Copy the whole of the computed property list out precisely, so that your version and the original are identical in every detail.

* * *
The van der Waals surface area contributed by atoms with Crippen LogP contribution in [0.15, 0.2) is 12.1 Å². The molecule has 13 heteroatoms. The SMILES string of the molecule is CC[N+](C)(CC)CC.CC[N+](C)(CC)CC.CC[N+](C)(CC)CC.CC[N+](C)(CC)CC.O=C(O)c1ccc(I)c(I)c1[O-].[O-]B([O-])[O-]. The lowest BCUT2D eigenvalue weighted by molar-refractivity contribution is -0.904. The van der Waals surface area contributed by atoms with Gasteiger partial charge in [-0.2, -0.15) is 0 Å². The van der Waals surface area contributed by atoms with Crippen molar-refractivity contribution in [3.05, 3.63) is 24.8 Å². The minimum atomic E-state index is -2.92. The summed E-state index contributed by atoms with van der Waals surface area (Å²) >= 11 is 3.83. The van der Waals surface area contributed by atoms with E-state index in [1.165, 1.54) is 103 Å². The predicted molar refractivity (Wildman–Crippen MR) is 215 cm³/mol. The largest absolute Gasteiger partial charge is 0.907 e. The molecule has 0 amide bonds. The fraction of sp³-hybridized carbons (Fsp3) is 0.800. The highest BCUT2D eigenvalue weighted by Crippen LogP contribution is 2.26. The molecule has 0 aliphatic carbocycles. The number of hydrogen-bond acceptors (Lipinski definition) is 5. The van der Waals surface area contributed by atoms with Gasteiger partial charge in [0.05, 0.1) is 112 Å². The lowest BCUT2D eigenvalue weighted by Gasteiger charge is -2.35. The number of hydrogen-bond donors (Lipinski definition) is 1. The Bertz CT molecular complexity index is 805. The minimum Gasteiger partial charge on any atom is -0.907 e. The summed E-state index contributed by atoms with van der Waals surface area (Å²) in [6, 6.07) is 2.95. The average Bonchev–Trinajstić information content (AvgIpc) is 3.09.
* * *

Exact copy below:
The van der Waals surface area contributed by atoms with Crippen LogP contribution in [0.15, 0.2) is 12.1 Å². The molecule has 13 heteroatoms. The SMILES string of the molecule is CC[N+](C)(CC)CC.CC[N+](C)(CC)CC.CC[N+](C)(CC)CC.CC[N+](C)(CC)CC.O=C(O)c1ccc(I)c(I)c1[O-].[O-]B([O-])[O-]. The lowest BCUT2D eigenvalue weighted by molar-refractivity contribution is -0.904. The van der Waals surface area contributed by atoms with Gasteiger partial charge in [-0.2, -0.15) is 0 Å². The van der Waals surface area contributed by atoms with Crippen molar-refractivity contribution in [3.05, 3.63) is 24.8 Å². The minimum atomic E-state index is -2.92. The summed E-state index contributed by atoms with van der Waals surface area (Å²) >= 11 is 3.83. The van der Waals surface area contributed by atoms with E-state index in [1.165, 1.54) is 103 Å². The predicted molar refractivity (Wildman–Crippen MR) is 215 cm³/mol. The largest absolute Gasteiger partial charge is 0.907 e. The molecule has 0 amide bonds. The fraction of sp³-hybridized carbons (Fsp3) is 0.800. The highest BCUT2D eigenvalue weighted by Crippen LogP contribution is 2.26. The molecule has 0 aliphatic carbocycles. The number of hydrogen-bond acceptors (Lipinski definition) is 5. The van der Waals surface area contributed by atoms with Gasteiger partial charge in [0.05, 0.1) is 112 Å². The lowest BCUT2D eigenvalue weighted by Gasteiger charge is -2.35. The number of hydrogen-bond donors (Lipinski definition) is 1. The Bertz CT molecular complexity index is 805. The minimum Gasteiger partial charge on any atom is -0.907 e. The summed E-state index contributed by atoms with van der Waals surface area (Å²) in [6, 6.07) is 2.95. The average Bonchev–Trinajstić information content (AvgIpc) is 3.09.